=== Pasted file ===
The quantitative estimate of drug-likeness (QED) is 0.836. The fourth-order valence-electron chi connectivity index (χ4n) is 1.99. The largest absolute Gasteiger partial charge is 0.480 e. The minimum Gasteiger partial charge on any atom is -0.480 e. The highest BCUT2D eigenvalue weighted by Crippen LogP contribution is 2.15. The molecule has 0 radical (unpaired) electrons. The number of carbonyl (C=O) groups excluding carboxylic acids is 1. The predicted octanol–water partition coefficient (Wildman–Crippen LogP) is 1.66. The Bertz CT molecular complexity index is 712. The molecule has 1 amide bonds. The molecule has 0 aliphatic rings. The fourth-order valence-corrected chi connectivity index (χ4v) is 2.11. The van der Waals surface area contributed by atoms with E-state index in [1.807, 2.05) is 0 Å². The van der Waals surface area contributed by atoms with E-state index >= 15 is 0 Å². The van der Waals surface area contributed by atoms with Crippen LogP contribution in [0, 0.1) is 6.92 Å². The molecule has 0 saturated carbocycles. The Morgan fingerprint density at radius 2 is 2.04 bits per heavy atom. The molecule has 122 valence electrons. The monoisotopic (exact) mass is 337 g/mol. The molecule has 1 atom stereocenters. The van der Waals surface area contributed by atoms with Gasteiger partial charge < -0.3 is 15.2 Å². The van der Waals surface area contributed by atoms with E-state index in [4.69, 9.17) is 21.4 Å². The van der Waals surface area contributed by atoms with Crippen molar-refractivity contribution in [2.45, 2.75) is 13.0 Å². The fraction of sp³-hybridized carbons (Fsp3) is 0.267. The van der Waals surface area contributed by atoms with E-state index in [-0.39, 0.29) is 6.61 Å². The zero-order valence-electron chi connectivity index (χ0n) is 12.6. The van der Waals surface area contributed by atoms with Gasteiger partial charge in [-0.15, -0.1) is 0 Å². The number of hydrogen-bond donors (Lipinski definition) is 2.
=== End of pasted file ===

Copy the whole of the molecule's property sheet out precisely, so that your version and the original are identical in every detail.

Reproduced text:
The quantitative estimate of drug-likeness (QED) is 0.836. The fourth-order valence-electron chi connectivity index (χ4n) is 1.99. The largest absolute Gasteiger partial charge is 0.480 e. The minimum Gasteiger partial charge on any atom is -0.480 e. The highest BCUT2D eigenvalue weighted by Crippen LogP contribution is 2.15. The molecule has 0 radical (unpaired) electrons. The number of carbonyl (C=O) groups excluding carboxylic acids is 1. The predicted octanol–water partition coefficient (Wildman–Crippen LogP) is 1.66. The Bertz CT molecular complexity index is 712. The molecule has 1 amide bonds. The molecule has 0 aliphatic rings. The fourth-order valence-corrected chi connectivity index (χ4v) is 2.11. The van der Waals surface area contributed by atoms with E-state index in [1.807, 2.05) is 0 Å². The van der Waals surface area contributed by atoms with E-state index >= 15 is 0 Å². The van der Waals surface area contributed by atoms with Crippen LogP contribution in [0, 0.1) is 6.92 Å². The molecule has 0 saturated carbocycles. The Morgan fingerprint density at radius 2 is 2.04 bits per heavy atom. The molecule has 122 valence electrons. The monoisotopic (exact) mass is 337 g/mol. The molecule has 1 atom stereocenters. The van der Waals surface area contributed by atoms with Gasteiger partial charge < -0.3 is 15.2 Å². The van der Waals surface area contributed by atoms with E-state index in [4.69, 9.17) is 21.4 Å². The van der Waals surface area contributed by atoms with Crippen molar-refractivity contribution in [2.45, 2.75) is 13.0 Å². The fraction of sp³-hybridized carbons (Fsp3) is 0.267. The van der Waals surface area contributed by atoms with E-state index in [-0.39, 0.29) is 6.61 Å². The zero-order valence-electron chi connectivity index (χ0n) is 12.6. The van der Waals surface area contributed by atoms with Gasteiger partial charge in [-0.15, -0.1) is 0 Å². The number of hydrogen-bond donors (Lipinski definition) is 2.